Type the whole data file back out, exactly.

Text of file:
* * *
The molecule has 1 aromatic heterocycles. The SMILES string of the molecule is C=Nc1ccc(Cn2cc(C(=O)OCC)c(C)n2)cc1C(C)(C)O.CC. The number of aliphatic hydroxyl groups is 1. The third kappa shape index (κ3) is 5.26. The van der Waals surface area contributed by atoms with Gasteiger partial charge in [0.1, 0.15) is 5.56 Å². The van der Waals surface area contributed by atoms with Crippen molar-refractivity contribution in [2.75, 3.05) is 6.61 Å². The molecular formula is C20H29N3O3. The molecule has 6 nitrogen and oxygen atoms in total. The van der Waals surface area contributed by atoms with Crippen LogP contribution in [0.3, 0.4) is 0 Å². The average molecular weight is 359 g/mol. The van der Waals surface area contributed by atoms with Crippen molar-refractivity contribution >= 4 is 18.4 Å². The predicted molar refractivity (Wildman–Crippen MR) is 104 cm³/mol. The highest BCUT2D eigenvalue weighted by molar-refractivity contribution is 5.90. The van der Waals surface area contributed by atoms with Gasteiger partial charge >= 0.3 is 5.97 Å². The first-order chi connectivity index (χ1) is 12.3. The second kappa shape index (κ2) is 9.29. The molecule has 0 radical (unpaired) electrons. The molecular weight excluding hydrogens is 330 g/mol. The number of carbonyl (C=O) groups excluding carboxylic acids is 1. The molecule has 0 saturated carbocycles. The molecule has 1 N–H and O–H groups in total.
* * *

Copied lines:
The molecule has 1 aromatic heterocycles. The SMILES string of the molecule is C=Nc1ccc(Cn2cc(C(=O)OCC)c(C)n2)cc1C(C)(C)O.CC. The number of aliphatic hydroxyl groups is 1. The third kappa shape index (κ3) is 5.26. The van der Waals surface area contributed by atoms with Gasteiger partial charge in [0.1, 0.15) is 5.56 Å². The van der Waals surface area contributed by atoms with Crippen molar-refractivity contribution in [2.75, 3.05) is 6.61 Å². The molecular formula is C20H29N3O3. The molecule has 6 nitrogen and oxygen atoms in total. The van der Waals surface area contributed by atoms with Crippen LogP contribution in [0.3, 0.4) is 0 Å². The average molecular weight is 359 g/mol. The van der Waals surface area contributed by atoms with Crippen molar-refractivity contribution >= 4 is 18.4 Å². The predicted molar refractivity (Wildman–Crippen MR) is 104 cm³/mol. The highest BCUT2D eigenvalue weighted by molar-refractivity contribution is 5.90. The van der Waals surface area contributed by atoms with Gasteiger partial charge >= 0.3 is 5.97 Å². The first-order chi connectivity index (χ1) is 12.3. The second kappa shape index (κ2) is 9.29. The molecule has 0 radical (unpaired) electrons. The molecular weight excluding hydrogens is 330 g/mol. The number of carbonyl (C=O) groups excluding carboxylic acids is 1. The molecule has 0 saturated carbocycles. The molecule has 1 N–H and O–H groups in total.